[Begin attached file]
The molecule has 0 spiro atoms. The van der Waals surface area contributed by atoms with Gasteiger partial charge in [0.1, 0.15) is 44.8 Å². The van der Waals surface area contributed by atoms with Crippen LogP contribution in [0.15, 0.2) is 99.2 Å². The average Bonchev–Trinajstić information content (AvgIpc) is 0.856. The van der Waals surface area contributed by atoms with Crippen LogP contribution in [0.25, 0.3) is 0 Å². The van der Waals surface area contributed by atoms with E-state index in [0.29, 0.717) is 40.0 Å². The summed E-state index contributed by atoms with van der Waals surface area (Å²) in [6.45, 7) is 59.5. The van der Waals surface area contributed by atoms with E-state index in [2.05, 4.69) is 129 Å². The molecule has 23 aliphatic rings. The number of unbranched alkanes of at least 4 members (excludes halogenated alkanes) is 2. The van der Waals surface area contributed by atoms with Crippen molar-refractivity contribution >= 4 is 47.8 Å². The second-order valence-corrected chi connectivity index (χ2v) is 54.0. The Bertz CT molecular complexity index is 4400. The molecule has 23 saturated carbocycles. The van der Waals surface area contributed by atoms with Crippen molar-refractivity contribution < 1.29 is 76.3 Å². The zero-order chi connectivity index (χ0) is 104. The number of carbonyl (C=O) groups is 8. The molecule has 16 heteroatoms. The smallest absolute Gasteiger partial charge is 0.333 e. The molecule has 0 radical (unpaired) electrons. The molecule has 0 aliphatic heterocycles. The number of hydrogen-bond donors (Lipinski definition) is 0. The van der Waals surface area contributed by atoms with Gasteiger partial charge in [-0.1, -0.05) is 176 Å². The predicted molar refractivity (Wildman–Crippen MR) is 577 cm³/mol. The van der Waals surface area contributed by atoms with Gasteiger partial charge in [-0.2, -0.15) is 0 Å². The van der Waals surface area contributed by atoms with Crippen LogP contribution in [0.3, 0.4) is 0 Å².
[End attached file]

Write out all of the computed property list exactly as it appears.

The molecule has 0 spiro atoms. The van der Waals surface area contributed by atoms with Gasteiger partial charge in [0.1, 0.15) is 44.8 Å². The van der Waals surface area contributed by atoms with Crippen LogP contribution in [0.15, 0.2) is 99.2 Å². The average Bonchev–Trinajstić information content (AvgIpc) is 0.856. The van der Waals surface area contributed by atoms with Crippen LogP contribution in [0.25, 0.3) is 0 Å². The van der Waals surface area contributed by atoms with E-state index in [0.29, 0.717) is 40.0 Å². The summed E-state index contributed by atoms with van der Waals surface area (Å²) in [6.45, 7) is 59.5. The van der Waals surface area contributed by atoms with E-state index in [2.05, 4.69) is 129 Å². The molecule has 23 aliphatic rings. The number of unbranched alkanes of at least 4 members (excludes halogenated alkanes) is 2. The van der Waals surface area contributed by atoms with Crippen molar-refractivity contribution >= 4 is 47.8 Å². The second-order valence-corrected chi connectivity index (χ2v) is 54.0. The Bertz CT molecular complexity index is 4400. The molecule has 23 saturated carbocycles. The van der Waals surface area contributed by atoms with Crippen molar-refractivity contribution < 1.29 is 76.3 Å². The zero-order chi connectivity index (χ0) is 104. The number of carbonyl (C=O) groups is 8. The molecule has 16 heteroatoms. The smallest absolute Gasteiger partial charge is 0.333 e. The molecule has 0 radical (unpaired) electrons. The molecule has 0 aliphatic heterocycles. The number of hydrogen-bond donors (Lipinski definition) is 0. The van der Waals surface area contributed by atoms with Gasteiger partial charge in [-0.1, -0.05) is 176 Å². The predicted molar refractivity (Wildman–Crippen MR) is 577 cm³/mol. The van der Waals surface area contributed by atoms with Gasteiger partial charge in [-0.2, -0.15) is 0 Å². The van der Waals surface area contributed by atoms with Crippen LogP contribution in [0.3, 0.4) is 0 Å².